UpdateThe Greek cargo ship that ran aground early Monday morning in the northern part of Egypt’s Suez Canal is sailing again. Three tugboats managed to get it afloat after a few hours, reports maritime service provider Leth Agencies.
Twenty-one ships traveling south through the canal are expected to continue their journey with minor delays, the canal service provider said.
The 225m long and 35m wide bulk carrier Glory, owned by the Greek shipping company Target Marine but flying the flag of the Marshall Islands, ran aground near the town of El Qantara when it joined a southbound convoy. Egyptian officials have yet to provide details about the cause of the ship’s grounding. In parts of Egypt, including the northern provinces, the weather was bad on Sunday.
According to the UN’s joint coordination center for grain exports from Ukraine, the bulk carrier with more than 65,000 tons of corn from the country attacked by Russia is on its way to China. Satellite tracking data, analyzed by the AP news agency, showed the bulk carrier was in a one-lane section of the Suez Canal just south of Port Said on the Mediterranean Sea.
General Director Oussama Rabie of the Suez Canal Authority (SCA) does not expect any disruption to shipping traffic. “It is going normally. We professionally dealt with the malfunction that occurred on board the Glory,” he said in a statement. 51 ships will sail in both directions on Monday.
The information is extremely sensitive to Egypt, which is in the midst of an economic crisis – the Egyptian pound lost 75 percent of its value in 2022 – and is looking to buy dollars. The Suez Canal is one of the most important sources of foreign currency with more than $7 billion a year in revenue.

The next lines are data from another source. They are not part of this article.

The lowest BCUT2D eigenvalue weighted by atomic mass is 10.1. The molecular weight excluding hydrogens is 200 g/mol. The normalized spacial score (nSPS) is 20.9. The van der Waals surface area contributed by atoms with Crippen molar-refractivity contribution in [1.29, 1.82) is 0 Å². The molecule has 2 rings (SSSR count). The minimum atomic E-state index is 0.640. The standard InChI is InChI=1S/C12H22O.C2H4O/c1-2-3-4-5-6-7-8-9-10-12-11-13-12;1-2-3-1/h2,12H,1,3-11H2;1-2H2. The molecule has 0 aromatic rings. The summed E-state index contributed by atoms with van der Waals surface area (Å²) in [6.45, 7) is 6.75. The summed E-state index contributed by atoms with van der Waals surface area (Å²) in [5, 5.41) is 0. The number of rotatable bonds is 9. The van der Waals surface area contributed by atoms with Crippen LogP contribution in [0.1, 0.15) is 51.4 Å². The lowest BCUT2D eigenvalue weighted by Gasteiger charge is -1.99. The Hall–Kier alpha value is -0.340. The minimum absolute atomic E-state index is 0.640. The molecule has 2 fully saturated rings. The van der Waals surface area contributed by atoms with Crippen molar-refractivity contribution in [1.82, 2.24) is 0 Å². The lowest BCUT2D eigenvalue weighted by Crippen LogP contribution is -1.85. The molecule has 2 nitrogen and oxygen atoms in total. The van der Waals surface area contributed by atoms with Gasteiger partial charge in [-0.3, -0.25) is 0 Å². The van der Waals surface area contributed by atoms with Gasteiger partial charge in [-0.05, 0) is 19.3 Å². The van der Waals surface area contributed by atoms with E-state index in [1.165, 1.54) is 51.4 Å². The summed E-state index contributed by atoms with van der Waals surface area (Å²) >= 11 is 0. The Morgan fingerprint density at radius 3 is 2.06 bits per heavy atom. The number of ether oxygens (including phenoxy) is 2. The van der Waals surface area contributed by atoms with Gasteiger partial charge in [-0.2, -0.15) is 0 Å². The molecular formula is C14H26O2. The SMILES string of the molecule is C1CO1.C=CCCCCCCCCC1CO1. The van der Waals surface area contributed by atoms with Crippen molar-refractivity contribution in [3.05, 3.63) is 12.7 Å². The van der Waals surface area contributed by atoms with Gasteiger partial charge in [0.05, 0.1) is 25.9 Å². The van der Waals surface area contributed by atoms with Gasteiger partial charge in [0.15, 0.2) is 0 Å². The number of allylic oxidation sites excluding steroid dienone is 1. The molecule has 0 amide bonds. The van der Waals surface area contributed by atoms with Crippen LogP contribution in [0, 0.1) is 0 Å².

It was not the first ship to run aground in the crucial waterway. In August, the Singaporean-flagged oil tanker Affinity V also ran aground in a one-lane section of the canal, blocking shipping traffic for five hours.
In March 2021, the Japanese container ship Ever Given blocked the Suez Canal for six days. The blockade disrupted global shipping for a time. The specialized Dutch company Smit Salvage, part of dredging and maritime service provider Boskalis, was called in to refloat the ship. That worked after several attempts. The blockade forced 200 other freighters to wait or choose another route.
The Ever Given ran aground in the southern part of the Suez Canal on March 23 of that year. This happened just after the 400-meter-long and 59-meter-wide freighter had entered the major thoroughfare from the Red Sea and was on its way to the Mediterranean. According to the Taiwanese container shipping company Evergreen, which operates the freighter, the colossus went off course due to a power failure and/or poor visibility due to a dust storm with wind gusts of about 40 knots. That equates to wind force 9.
The 193-kilometer Suez Canal is one of the busiest shipping lanes in the world, accounting for about 12 percent of global trade. About a million barrels of oil and a large amount of liquefied natural gas (LNG) are also transported through the canal every day. When the Suez Canal is closed, ships between Asia and Europe must circumnavigate via the Cape of Good Hope, which can require weeks of extra sailing time. Oil tankers from the Middle East also make extensive use of the Suez Canal.
The Suez Canal was deepened and widened in 2015 by the Dutch dredgers Van Oord and Boskalis, because sea-going vessels are getting bigger and bigger. By April that year, two more freighters had run aground in the canal. These were the Danish container ship Susan Maersk and the Liberian bulk carrier Margret Oldendorff. Ship traffic was delayed for hours.
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